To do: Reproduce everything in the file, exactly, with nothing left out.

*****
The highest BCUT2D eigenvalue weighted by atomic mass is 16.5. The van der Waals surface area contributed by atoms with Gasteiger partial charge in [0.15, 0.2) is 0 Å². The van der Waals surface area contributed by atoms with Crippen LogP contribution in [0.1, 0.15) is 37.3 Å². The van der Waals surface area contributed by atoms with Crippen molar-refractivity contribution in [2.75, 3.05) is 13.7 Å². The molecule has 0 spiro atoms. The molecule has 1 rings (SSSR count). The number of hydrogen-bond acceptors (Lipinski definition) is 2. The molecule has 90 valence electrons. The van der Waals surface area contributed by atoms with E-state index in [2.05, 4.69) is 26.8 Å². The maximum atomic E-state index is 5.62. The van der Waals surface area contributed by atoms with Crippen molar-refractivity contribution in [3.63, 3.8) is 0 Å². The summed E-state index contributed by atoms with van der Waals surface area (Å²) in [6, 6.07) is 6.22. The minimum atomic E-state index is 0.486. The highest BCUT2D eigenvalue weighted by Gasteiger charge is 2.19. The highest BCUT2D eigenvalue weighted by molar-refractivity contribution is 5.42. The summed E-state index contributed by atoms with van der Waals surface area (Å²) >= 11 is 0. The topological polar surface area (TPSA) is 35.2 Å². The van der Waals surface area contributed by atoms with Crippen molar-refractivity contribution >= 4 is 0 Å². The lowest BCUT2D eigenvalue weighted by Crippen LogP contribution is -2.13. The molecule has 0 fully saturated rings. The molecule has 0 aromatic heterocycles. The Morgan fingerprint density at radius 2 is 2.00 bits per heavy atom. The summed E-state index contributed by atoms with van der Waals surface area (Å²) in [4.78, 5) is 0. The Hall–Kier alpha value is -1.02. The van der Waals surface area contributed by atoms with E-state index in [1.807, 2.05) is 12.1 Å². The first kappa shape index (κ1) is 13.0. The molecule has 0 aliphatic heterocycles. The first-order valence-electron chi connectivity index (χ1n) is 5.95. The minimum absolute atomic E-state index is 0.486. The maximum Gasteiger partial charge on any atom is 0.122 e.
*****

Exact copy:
The highest BCUT2D eigenvalue weighted by atomic mass is 16.5. The van der Waals surface area contributed by atoms with Gasteiger partial charge in [0.15, 0.2) is 0 Å². The van der Waals surface area contributed by atoms with Crippen LogP contribution in [0.1, 0.15) is 37.3 Å². The van der Waals surface area contributed by atoms with Crippen molar-refractivity contribution in [2.75, 3.05) is 13.7 Å². The molecule has 0 spiro atoms. The molecule has 1 rings (SSSR count). The number of hydrogen-bond acceptors (Lipinski definition) is 2. The molecule has 90 valence electrons. The van der Waals surface area contributed by atoms with E-state index in [2.05, 4.69) is 26.8 Å². The maximum atomic E-state index is 5.62. The van der Waals surface area contributed by atoms with Crippen molar-refractivity contribution in [3.63, 3.8) is 0 Å². The summed E-state index contributed by atoms with van der Waals surface area (Å²) in [6, 6.07) is 6.22. The minimum atomic E-state index is 0.486. The highest BCUT2D eigenvalue weighted by Gasteiger charge is 2.19. The highest BCUT2D eigenvalue weighted by molar-refractivity contribution is 5.42. The summed E-state index contributed by atoms with van der Waals surface area (Å²) >= 11 is 0. The topological polar surface area (TPSA) is 35.2 Å². The van der Waals surface area contributed by atoms with Crippen molar-refractivity contribution >= 4 is 0 Å². The lowest BCUT2D eigenvalue weighted by Crippen LogP contribution is -2.13. The molecule has 0 fully saturated rings. The molecule has 0 aromatic heterocycles. The Morgan fingerprint density at radius 2 is 2.00 bits per heavy atom. The summed E-state index contributed by atoms with van der Waals surface area (Å²) in [4.78, 5) is 0. The Hall–Kier alpha value is -1.02. The van der Waals surface area contributed by atoms with E-state index in [1.807, 2.05) is 12.1 Å². The first kappa shape index (κ1) is 13.0. The molecule has 0 aliphatic heterocycles. The first-order valence-electron chi connectivity index (χ1n) is 5.95. The minimum absolute atomic E-state index is 0.486. The maximum Gasteiger partial charge on any atom is 0.122 e.